Net borrowing of mortgage debt climbed by £2.4bn in March, but experts warned rising rates have taken their toll on borrowing appetite as signs point to a “slowing” market.
Mortgage borrowing reached £7bn in March, up from £4.6bn in February. This is the highest monthly level since the final month of stamp duty relief last September, when borrowing hit £9.3bn.
But some experts were concerned rising rates and the Bank of England's “overwhelmingly likely” base rate rise tomorrow (May 5) will have an immediate impact on a mortgage market which is already showing signs of slowing.
Approvals for house purchases were “little changed”, falling to 70,700 in March from 71,000 the previous month, according to the Bank of England’s latest money and credit report.
Meanwhile, approvals for remortgaging - which only captures remortgaging with a different lender - rose slightly to 48,800 in March.
Nitesh Patel, a strategic economist at Yorkshire Building Society, said a “more accurate measure” of market conditions and activity was the volume of mortgage approvals.
“This figure reached 70,691 in March and, whilst marginally down on February, it is still well above the pre-pandemic average of 65,700,” said Patel.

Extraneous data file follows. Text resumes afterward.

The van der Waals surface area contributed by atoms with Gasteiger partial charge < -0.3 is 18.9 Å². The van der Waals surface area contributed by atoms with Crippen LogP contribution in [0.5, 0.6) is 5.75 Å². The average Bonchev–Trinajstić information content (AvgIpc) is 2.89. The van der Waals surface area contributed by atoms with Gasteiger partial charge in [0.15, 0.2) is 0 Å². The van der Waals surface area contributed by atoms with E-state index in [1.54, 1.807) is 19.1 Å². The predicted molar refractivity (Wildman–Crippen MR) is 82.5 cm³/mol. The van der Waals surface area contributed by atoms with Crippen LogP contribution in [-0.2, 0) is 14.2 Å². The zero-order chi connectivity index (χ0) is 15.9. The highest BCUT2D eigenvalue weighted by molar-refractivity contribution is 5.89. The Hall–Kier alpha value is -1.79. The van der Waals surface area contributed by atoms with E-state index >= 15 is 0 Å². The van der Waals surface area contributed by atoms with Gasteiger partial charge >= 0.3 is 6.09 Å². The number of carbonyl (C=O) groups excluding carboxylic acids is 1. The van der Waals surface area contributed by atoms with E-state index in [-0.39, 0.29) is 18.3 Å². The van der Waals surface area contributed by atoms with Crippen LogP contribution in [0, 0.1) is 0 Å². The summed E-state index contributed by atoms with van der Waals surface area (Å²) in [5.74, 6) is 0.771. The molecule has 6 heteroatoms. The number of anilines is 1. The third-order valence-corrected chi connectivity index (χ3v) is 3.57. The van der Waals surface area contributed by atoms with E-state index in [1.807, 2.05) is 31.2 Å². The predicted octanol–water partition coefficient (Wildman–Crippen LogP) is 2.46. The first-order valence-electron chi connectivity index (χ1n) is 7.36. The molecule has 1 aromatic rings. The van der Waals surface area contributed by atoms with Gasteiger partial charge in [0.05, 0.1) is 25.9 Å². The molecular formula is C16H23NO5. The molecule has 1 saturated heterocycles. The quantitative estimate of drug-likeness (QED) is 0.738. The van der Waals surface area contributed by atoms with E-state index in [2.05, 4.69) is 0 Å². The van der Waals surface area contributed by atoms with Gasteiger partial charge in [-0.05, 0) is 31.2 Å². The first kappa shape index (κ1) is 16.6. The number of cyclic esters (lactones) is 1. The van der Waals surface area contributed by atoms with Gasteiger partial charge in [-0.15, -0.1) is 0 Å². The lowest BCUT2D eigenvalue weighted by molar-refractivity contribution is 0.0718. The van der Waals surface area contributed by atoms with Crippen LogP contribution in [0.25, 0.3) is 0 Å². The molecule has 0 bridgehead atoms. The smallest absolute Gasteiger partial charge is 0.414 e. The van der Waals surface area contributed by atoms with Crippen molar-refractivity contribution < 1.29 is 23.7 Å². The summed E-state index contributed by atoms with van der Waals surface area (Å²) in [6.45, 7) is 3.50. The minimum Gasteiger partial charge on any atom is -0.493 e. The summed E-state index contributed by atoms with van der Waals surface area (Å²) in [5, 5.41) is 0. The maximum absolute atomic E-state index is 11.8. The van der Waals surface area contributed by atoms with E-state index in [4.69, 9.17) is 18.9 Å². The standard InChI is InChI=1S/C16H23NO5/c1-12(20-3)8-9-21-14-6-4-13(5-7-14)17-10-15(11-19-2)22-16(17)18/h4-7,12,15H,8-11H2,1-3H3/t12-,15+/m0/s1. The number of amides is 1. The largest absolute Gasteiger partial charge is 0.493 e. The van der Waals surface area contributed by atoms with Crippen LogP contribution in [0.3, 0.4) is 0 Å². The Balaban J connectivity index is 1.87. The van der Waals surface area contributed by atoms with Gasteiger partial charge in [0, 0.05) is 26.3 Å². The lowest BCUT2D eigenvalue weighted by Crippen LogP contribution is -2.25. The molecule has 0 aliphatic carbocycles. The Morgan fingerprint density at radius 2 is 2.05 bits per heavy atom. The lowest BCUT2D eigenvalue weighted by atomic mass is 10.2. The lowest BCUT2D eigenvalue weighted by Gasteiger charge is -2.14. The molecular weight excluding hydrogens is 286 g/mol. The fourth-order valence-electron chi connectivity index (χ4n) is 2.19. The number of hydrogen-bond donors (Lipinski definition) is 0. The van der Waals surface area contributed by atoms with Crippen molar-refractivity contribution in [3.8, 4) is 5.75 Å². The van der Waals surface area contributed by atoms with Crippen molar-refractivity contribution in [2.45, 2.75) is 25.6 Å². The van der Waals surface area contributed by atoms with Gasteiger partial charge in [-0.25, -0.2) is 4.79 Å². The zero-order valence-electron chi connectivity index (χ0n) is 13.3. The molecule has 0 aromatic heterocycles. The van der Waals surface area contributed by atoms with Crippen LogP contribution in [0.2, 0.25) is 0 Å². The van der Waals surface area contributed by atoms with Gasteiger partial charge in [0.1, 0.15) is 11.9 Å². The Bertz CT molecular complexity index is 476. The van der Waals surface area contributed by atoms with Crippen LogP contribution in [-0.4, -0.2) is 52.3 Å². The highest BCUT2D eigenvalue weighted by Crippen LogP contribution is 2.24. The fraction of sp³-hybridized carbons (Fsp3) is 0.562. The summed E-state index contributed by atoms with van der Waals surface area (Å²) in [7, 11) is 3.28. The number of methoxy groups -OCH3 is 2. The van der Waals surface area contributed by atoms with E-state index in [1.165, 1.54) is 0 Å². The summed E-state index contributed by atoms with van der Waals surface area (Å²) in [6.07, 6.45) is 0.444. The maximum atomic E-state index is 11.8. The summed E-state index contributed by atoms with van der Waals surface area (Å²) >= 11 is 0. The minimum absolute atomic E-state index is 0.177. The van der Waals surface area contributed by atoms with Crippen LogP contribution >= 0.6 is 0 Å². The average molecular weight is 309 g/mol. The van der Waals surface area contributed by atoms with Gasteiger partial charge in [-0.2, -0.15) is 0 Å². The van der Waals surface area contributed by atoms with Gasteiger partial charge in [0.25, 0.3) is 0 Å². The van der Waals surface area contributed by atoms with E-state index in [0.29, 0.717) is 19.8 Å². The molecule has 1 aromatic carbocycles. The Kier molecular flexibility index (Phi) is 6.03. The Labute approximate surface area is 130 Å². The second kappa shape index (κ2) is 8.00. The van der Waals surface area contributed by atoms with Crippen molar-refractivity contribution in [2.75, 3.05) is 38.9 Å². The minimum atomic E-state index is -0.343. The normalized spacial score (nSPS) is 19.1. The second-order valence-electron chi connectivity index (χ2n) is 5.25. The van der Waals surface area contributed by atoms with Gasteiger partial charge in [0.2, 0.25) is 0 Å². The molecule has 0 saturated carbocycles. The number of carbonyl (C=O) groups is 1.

The warnings of a slowing market came amid statements from prime minister Boris Johnson, who said this week an inflationary spiral would risk hitting people with higher mortgage payments, and chancellor Rishi Sunak, who suggested last week that some mortgage payments could rise by £1,000 a year.
Knight Frank Finance’s managing partner, Simon Gammon, said: “Demand on the purchase side remains strong but we are just beginning to see some subtle signs of slowing. Rising mortgage rates and uncertainty over the economic outlook is clearly taking a toll on sentiment and we expect mortgage approvals to fall in the months ahead before settling at longer term norms.”
Another hike in the base rate, which currently sits at 0.75 per cent, was "overwhelmingly likely”, said Gammon. Predictions point to a 0.25 basis point raise to 1 per cent.
“If the Bank of England indicates that it’s likely to take a more aggressive approach to combat inflation we’d expect to see an immediate impact in the mortgage market,” he explained.
“Lenders are already repricing products on a weekly basis so borrowers have got to move quickly if they want to secure a good rate – this isn’t something you can put off until tomorrow.”
Affordability concerns ‘key challenge’
Some industry members have raised their concerns over affordability. Bluestone Mortgages’s chief executive, Steve Seal, said: “While it’s reassuring to see that mortgage lending to individuals has increased given current inflationary pressures, affordability concerns are, and will continue to be, a key challenge for consumers.”
He argued a growing number of customers were “feeling a squeeze” on the cost of living due to increased utility and fuel costs, as well as a hike to national insurance contributions.